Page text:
Hmm, looks like I’m going to be aiming for 800 to 1000 words in this story. I’m not sure I’ll be able to pull that off since my writing life seems to be crazy. But sure. Why the hell not.
Looks like I’ve got to incorporate these things:
a black-and-white cat a pot of gold hair curlers a terrible storm a chess game a cow
As always, I’ve taken liberties.
Marin surveyed the three children carefully. The girl was tiny and scrawny with limp dark blonde hair; the feral boy – as everyone had taken to calling him – was hunched inwards and barely made eye contact with anyone; and the last one was taller than the other two with green eyes. He was, Marin noted, the only one who stood up straight and stared right back when Marin looked him over.
Interesting, he thought, as he smiled gently at the boy. I just may have found my pot of gold among the rocks.
“We are going to play a game,” he said brightly.
The last boy narrowed his eyes at Marin, suspicious already. The other two shook slightly. “It’s not going to be like the first game,” he added smoothly. Marin took out a list and handed it to the children. The tall one looked it over carefully while the girl peered over his shoulder. The feral boy just bared his teeth at Marin.
The girl, scared and worried, timidly raised her hand.
“Yes, young lady?”
“I…um…I don’t think he can read,” she said, gesturing towards the boy.
Marin shrugged. “Perhaps, but you three must work together to find these objects and bring them back to me within two days.”
The girl and the boy glanced at each other and shrugged.
“If you do not, well, I won’t be responsible,” Marin said, letting the threat linger. They flinched and nodded. “But never let it be said that I was never a good host. Come, my children, let’s at least put some food in your tummies.” At the mention of food, the children’s stomachs grumbled loudly, almost as loud as the storm going on outside. The girl flinched involuntarily as the thunder crashed louder and lourder outside. Marin hid a smile as he led them from the sub-basement and towards the dining room. I do so love a good chess game, he thought. These pawns will do just the trick.
The dining room was on the first floor of Marin’s mansion. As he led them, he could hear them gasp behind him as they walked through. “Now, I wouldn’t touch anything, if I were you,” he said without turning around. He heard a gulp and shuffling as they continued the walk. The dining room was tasteful, warm, and inviting. Nothing like the sub-basement where the children came from, naturally. But more importantly, Marin’s dining room was filled with food and drink. He heard three sets of footsteps stop as they took in the heavily laden dining room table.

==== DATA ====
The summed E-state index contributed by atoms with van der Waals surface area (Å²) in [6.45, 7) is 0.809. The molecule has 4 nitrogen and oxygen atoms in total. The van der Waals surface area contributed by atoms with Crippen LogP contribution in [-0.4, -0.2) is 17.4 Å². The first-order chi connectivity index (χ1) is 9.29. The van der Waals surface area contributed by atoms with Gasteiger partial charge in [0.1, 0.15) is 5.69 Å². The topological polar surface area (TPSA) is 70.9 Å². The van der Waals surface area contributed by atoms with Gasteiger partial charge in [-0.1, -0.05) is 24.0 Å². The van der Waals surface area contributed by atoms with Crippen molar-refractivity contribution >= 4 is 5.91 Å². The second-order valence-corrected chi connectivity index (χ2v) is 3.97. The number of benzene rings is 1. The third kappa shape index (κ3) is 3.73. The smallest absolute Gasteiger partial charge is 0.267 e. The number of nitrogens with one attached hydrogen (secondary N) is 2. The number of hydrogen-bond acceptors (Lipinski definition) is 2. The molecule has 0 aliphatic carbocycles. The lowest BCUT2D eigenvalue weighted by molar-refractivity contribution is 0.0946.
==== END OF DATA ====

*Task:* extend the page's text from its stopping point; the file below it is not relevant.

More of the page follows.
Marin turned around, gesturing for the children to seat themselves at the table. Gingerly, two of the three children sat down. The feral boy was helped by the other two with much poking and prodding. Marin smiled benignly at them.
“First lesson, little ones, before heading out,” he said. “How to tell each piece of cutlery from the other.” Marin waved at the setting in front of each child. The looked bewildered. Poor things, he thought briefly. It’s nothing that I didn’t go through. “At the top you have your champagne glass, not that you will be having champagne tonight but eventually you will be having some and be expected to hold your alcohol properly without looking the fool. Below that and to the left – facing you – is the water glass. To the right, the white wine glass. Across is the red wine glass and next to it the sherry glass.” He paused here, looking at each child carefully. Marin heard a tiny meow and looked down at the black-and-white cat that was winding herself around Marin’s legs. He smiled at the cat before picking it up and setting it on his lap. “Left to right, you have your fish fork, meat fork, salad fork. The bottom most plate is just that, a plate. On top, is the napkin and place card. Continuing on you have your salad knife, meat knife, fish knife, soup spoon and finally the oyster fork. At the top of your setting is the menu card,” Marin took a deep breathe. “Now, if you can remember which is which, you may eat. If not, you are free to go and find the objects on your list.”
They looked at each other, worried. Would it be better to just admit defeat or suffer whatever humiliation at his hands?
The boy and girl glanced down at a list sitting on top of the dinner plate. A cow, hair curlers, a candy bar, and a ring. They looked at each other, silently speaking to one another. With a small sigh, the taller boy pushed himself back and stood up, waiting for the girl to do the same. The feral one, not knowing what was going growled softly at everyone.
Marin nodded. “Do not think that this will get you out of this particular lesson,” he said cooly. “You have three hours, starting fifteen minutes ago. I suggest you be prompt.”
I had to look up formal dining etiquette.